Date of Award

7-7-2020

Publication Type

Master Thesis

Degree Name

M.A.Sc.

Department

Mechanical, Automotive, and Materials Engineering

First Advisor

David S.-K. Ting

Second Advisor

Tirupati Bolisetti

Keywords

Coaxial, Curvature ratio, Dean number, Total heat transfer, Total pressure loss coefficient, U-bend

Rights

info:eu-repo/semantics/embargoedAccess

Creative Commons License

Creative Commons Attribution-Noncommercial-No Derivative Works 4.0 License
This work is licensed under a Creative Commons Attribution-Noncommercial-No Derivative Works 4.0 License.

Abstract

The numerical simulation of flow and heat transfer in U-bend and coaxial borehole heat exchangers is carried out using the OpenFOAM CFD solver and post-processed with ParaView. The purpose of this study was to find the minimum pressure loss coefficient with a high total heat transfer. Detailed flow structures and heat transfer characteristics were investigated in three U-bends at Reynolds number of 600 (Dean numbers of 190, 300, 425) and 60000 (Dean number of 19000, 30000, 42500) representing low and high Reynolds numbers. For the flow at Re = 600, the increase of Dean number due to the increase of curvature ratio results in a consistent decrease of total pressure loss coefficient up to 9%. At Re = 60000, Dean number of 30000 has the minimum total pressure loss coefficient up to 6.9% of drop. The flow at a low Reynolds number has nearly 16 times better total heat transfer due to a higher residence time compared with a high Reynolds number at the exact same Dean number. However, this betterment of heat transfer happens at the cost of 5.8 times higher total pressure loss coefficient. In the coaxial model, the effects of Reynolds numbers of 2000, 10000 and 20000 show that the increment of Reynolds number reduces the total pressure loss of the system and increases the total heat transfer. At Re = 20000, a short (X/Dh = 0.6) and a long (X/Dh = 1.6) bucket space, a space between the inner pipe and the bottom of the borehole, require a large pumping power due to the increase of the total pressure loss coefficient. Also, no significant improvement in the total heat transfer is achieved as a result of changing the length of the bucket space. Hence, the length of X/Dh = 1 provides the most efficient pumping power. This length brings about a minimum total pressure loss up to 15%, meaning that installing the center pipe in a position that causes the least total pressure loss needs to be taken into account. At the Reynolds number of 20000, also, it was found that the center-in flow provides 5.7% better heat transfer performance with a significance of lower total pressure loss coefficient than the case of annulus-in flow.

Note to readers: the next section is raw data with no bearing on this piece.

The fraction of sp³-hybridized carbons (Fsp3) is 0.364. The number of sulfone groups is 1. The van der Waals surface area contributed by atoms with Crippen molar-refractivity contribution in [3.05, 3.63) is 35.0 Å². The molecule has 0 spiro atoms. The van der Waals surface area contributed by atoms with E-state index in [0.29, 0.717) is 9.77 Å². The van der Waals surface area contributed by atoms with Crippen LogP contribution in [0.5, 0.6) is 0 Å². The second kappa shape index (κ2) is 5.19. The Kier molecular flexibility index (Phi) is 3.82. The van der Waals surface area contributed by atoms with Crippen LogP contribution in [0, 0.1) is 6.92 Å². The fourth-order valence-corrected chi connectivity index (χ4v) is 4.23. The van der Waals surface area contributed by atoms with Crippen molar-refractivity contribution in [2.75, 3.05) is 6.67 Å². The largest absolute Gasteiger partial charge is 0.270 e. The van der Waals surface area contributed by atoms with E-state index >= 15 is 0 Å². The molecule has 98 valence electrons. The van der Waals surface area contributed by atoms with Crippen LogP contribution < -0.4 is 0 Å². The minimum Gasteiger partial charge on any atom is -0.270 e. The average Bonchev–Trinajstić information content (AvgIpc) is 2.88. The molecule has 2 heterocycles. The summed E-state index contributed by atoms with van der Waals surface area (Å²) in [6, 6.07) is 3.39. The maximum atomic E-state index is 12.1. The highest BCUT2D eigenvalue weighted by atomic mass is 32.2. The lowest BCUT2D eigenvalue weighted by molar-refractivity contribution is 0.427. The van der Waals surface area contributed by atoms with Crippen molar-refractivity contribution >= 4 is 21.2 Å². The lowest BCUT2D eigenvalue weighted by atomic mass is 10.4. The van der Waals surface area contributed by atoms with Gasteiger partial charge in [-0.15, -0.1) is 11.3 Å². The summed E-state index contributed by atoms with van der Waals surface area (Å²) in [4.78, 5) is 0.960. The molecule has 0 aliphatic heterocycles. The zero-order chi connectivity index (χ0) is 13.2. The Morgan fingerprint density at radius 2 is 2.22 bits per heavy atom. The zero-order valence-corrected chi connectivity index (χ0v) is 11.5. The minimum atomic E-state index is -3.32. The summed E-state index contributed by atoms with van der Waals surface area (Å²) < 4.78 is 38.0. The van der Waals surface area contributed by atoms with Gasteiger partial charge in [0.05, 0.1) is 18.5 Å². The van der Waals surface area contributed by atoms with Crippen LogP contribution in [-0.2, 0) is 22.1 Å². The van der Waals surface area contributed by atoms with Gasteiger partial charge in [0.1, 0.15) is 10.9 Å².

Available for download on Wednesday, July 07, 2021

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